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EU urges Sudanese government to probe killing of protestors

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September 22, 2015 (KHARTOUM) - European Union (EU) ambassadors in Khartoum called upon the Sudanese government to conduct an independent investigation into the deadly protests of September 2013.

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People look on as cars are set alight during protests over fuel subsidy cuts in the Sudanese capital, Khartoum, on 25 September 2013 (Photo: Reuters)

Demonstrations broke out in several Sudanese states that month following the government’s decision to lift fuel subsidies. Rights groups said that at least 200 people were killed but the government put the death toll at 85.

Following a wave of criticism, Sudanese authorities said they formed a commission of inquiry into the protests which were the deadliest of their kind against the regime.

However, the findings of the investigation are yet to be revealed.

Last month, the Sudanese president Omer Hassan al-Bashir directed the Ministry of Justice to compensate the families of victims of the protests.

EU mission in Khartoum said in a statement Tuesday that envoys of EU countries in Sudan have recently discussed the protests which erupted in September 2013.

“Ambassadors of EU countries have welcomed the government decision to compensate families of the victims and noted that justice couldn’t only be achieved by financial reparations”, the statement reads.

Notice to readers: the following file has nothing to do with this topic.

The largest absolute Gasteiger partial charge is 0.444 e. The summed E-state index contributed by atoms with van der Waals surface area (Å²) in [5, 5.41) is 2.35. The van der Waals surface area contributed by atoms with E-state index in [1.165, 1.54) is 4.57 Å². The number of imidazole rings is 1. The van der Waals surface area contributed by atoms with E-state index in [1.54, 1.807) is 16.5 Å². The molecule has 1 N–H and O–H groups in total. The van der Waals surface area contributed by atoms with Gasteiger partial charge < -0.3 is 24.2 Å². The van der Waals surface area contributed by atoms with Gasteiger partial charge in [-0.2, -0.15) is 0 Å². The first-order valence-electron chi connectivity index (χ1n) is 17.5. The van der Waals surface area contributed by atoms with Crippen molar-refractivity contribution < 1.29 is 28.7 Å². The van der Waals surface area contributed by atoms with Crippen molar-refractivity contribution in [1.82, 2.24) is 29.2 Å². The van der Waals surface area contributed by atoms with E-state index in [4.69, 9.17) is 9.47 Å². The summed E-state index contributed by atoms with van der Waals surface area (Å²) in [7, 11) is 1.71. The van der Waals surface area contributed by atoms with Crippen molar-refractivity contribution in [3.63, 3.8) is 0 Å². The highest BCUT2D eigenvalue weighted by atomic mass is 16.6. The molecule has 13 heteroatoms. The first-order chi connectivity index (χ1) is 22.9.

The statement added that Sudanese authorities are still far from conducting an effective and independent inquiry into the killings and other human rights violations which took place during the protests.

The EU ambassadors further renewed their call to the Sudanese government to conduct an independent investigation that holds the perpetrators fully accountable for their acts.

Earlier this month, the Chairman of the Security and Defense subcommittee in the Sudanese parliament and head of the investigation committee Ahmed Imam al-Tuhami, said that losses resulting from vandalism during the protests are estimated at 30 billion pounds (SDG).

He added that several cases have been filed by families of victims against policemen accusing them of opening fire on the protestors.

Al-Tuhami pointed out that the protests were carried out by students and ordinary citizens against lifting fuel subsidies, saying those protestors didn’t involve in the looting and vandalism.

“However, some saboteurs [protestors] took advantage of the protests to carry out acts of looting and theft”, he said.

(ST)

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